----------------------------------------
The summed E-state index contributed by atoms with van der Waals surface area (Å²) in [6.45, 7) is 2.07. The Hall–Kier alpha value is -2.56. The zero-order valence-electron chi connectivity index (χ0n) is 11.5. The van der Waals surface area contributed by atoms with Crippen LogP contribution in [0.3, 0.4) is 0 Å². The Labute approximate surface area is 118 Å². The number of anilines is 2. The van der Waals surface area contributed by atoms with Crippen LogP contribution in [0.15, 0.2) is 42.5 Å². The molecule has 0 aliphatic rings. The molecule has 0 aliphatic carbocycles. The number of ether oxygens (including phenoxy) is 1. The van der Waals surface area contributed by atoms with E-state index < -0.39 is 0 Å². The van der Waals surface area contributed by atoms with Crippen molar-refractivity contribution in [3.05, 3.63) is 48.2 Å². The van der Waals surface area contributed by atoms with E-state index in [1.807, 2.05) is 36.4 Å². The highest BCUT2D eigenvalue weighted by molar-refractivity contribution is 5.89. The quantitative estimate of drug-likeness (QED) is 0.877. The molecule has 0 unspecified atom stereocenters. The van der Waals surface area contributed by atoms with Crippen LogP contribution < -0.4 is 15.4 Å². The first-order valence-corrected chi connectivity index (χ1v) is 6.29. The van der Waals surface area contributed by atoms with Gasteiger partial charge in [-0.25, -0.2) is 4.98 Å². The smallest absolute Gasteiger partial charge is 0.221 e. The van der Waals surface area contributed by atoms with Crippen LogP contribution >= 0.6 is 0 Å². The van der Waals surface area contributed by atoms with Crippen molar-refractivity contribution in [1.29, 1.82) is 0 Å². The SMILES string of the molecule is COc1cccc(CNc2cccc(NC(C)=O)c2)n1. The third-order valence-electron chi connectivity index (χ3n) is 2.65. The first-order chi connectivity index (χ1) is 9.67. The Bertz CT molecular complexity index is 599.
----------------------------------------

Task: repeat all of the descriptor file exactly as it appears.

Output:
The summed E-state index contributed by atoms with van der Waals surface area (Å²) in [6.45, 7) is 2.07. The Hall–Kier alpha value is -2.56. The zero-order valence-electron chi connectivity index (χ0n) is 11.5. The van der Waals surface area contributed by atoms with Crippen LogP contribution in [0.3, 0.4) is 0 Å². The Labute approximate surface area is 118 Å². The number of anilines is 2. The van der Waals surface area contributed by atoms with Crippen LogP contribution in [0.15, 0.2) is 42.5 Å². The molecule has 0 aliphatic rings. The molecule has 0 aliphatic carbocycles. The number of ether oxygens (including phenoxy) is 1. The van der Waals surface area contributed by atoms with E-state index < -0.39 is 0 Å². The van der Waals surface area contributed by atoms with Crippen molar-refractivity contribution in [3.05, 3.63) is 48.2 Å². The van der Waals surface area contributed by atoms with E-state index in [1.807, 2.05) is 36.4 Å². The highest BCUT2D eigenvalue weighted by molar-refractivity contribution is 5.89. The quantitative estimate of drug-likeness (QED) is 0.877. The molecule has 0 unspecified atom stereocenters. The van der Waals surface area contributed by atoms with Crippen LogP contribution < -0.4 is 15.4 Å². The first-order valence-corrected chi connectivity index (χ1v) is 6.29. The van der Waals surface area contributed by atoms with Gasteiger partial charge in [-0.25, -0.2) is 4.98 Å². The smallest absolute Gasteiger partial charge is 0.221 e. The van der Waals surface area contributed by atoms with Crippen LogP contribution >= 0.6 is 0 Å². The van der Waals surface area contributed by atoms with Crippen molar-refractivity contribution in [1.29, 1.82) is 0 Å². The SMILES string of the molecule is COc1cccc(CNc2cccc(NC(C)=O)c2)n1. The third-order valence-electron chi connectivity index (χ3n) is 2.65. The first-order chi connectivity index (χ1) is 9.67. The Bertz CT molecular complexity index is 599.